When Ezra Zimmerman set out to collect 1,000 coats this winter for Open Door Shelter in Norwalk, he didn’t know if his goal was attainable.
After a few collections around town, the owner of EZ Moving and EZ Junk Removal would soon discover that the bar wasn’t set high enough.
In December and January, Ridgefielders donated more than 1,100 coats to Zimmerman’s drive — all of which were driven to Norwalk and distributed to the impoverished.
“I was shocked,” Zimmerman said. “The goal was 1,000, but I didn’t think we were going to hit that number. The fact we surpassed it was pretty cool.”
It wasn’t Zimmerman’s first time collecting clothes for Open Door.
In December 2016, he collected 275 coats for the shelter. Four months later, he was putting collection bins around town for a clothing drive that benefited those less fortunate in the Norwalk area.
The key to this year’s success? More drop-off locations.
“The addition of Ridgefield Supply was huge,” Zimmerman said. “They collected twice as many as any other location. …
“We also had some collection sites in Wilton that added to the total.”
Pete Rossini, who traveled with Zimmerman to Houston to help Hurricane Harvey victims in September 2017, donated about 200 coats.
“That was huge — we reached a fifth of the goal right off the bat.”
The connection to Open Door was a simple one. Zimmerman had attempted to drop off his coats at a Danbury shelter in 2016 but they had no room for the donations. The clothing — most of it new or lightly used jackets for men, women and children — went to the next closest shelter.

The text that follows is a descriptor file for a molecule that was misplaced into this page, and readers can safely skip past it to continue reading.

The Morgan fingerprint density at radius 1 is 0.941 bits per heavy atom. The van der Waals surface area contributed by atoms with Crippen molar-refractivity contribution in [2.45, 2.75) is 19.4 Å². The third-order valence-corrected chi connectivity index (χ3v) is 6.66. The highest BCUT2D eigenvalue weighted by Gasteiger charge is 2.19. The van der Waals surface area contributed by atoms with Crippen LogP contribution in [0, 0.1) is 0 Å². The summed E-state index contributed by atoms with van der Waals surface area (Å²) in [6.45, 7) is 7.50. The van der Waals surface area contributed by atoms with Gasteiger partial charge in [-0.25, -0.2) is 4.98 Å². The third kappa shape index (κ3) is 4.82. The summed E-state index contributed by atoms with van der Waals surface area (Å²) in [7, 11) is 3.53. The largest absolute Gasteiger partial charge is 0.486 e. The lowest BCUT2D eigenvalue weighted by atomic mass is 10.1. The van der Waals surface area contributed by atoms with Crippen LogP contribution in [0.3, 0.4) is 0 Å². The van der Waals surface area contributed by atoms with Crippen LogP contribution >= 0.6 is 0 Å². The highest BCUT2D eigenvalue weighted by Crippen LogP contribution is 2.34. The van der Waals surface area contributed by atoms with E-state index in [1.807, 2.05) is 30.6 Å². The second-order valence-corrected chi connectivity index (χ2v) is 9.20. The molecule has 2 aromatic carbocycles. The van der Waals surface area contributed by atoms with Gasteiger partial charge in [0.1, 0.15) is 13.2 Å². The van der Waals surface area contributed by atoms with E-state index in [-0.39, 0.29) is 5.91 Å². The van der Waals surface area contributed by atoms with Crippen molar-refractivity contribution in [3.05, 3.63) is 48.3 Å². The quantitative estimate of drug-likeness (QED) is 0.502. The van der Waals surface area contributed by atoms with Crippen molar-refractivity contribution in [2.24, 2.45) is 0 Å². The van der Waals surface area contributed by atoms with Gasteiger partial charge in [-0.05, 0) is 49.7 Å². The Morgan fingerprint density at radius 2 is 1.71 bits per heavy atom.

“I contacted our neighbor to the north (Danbury) and they couldn’t take the coats, so I thought that the most logical thing to do was to contact the city that neighbors us to the south,” he said. “I called, they said they take donations 24 hours, seven days a week, and that’s how the connection was made.”
Fulfilling a need
Zimmerman’s most recent drive also yielded 10 large bags full of toiletries that were dropped off to Open Door.
Why toothbrushes and coats?
“That was the need that the shelter expressed,” he said. “And we were looking to fulfill that need.”
Zimmerman’s passion for charity work started in 2014 when he was moving a person into a Ridgefield Housing Authority residence on Prospect Ridge.
“I was assisting this woman, and I saw that her bed was in pretty horrible shape,” he recalled. “She had no family, so I took matters into my own hands and bought her a new mattress and some bedding. … She was in tears when I dropped it all off and gave me the biggest hug, and it felt nice.”
Since then, he’s aimed to use his free time to give back to those less fortunate.
“There are some things that people who work 9 to 5 can’t do,” he said. “I’m self-employed, so the schedule allows me to do more with charities. … I like using my time this way.
Zimmerman, who raised more than $15,000 on GoFundMe in less than a week to help Harvey victims, said he’s been doing something charitable every four months for the past four years. He wants to ramp that effort up significantly 2018.
“I think there’s more to this than just a volunteer effort on the side of a moving company,” he said. “Call it a gut feeling.”
He believes there’s an opportunity to create a nonprofit in Ridgefield that specializes in emergency relief — bringing goods to victims of hurricanes, wildfires and other natural disasters.
“The goal would be to have a set amount of funds ready in the bank,” Zimmerman said. “That way you’re ready to go at any moment and you don’t have to wait on a GoFundMe when something like Texas, Florida or Puerto Rico happens.”
Anyone who is interested in or has questions about what Zimmerman has planned going forward email email@example.com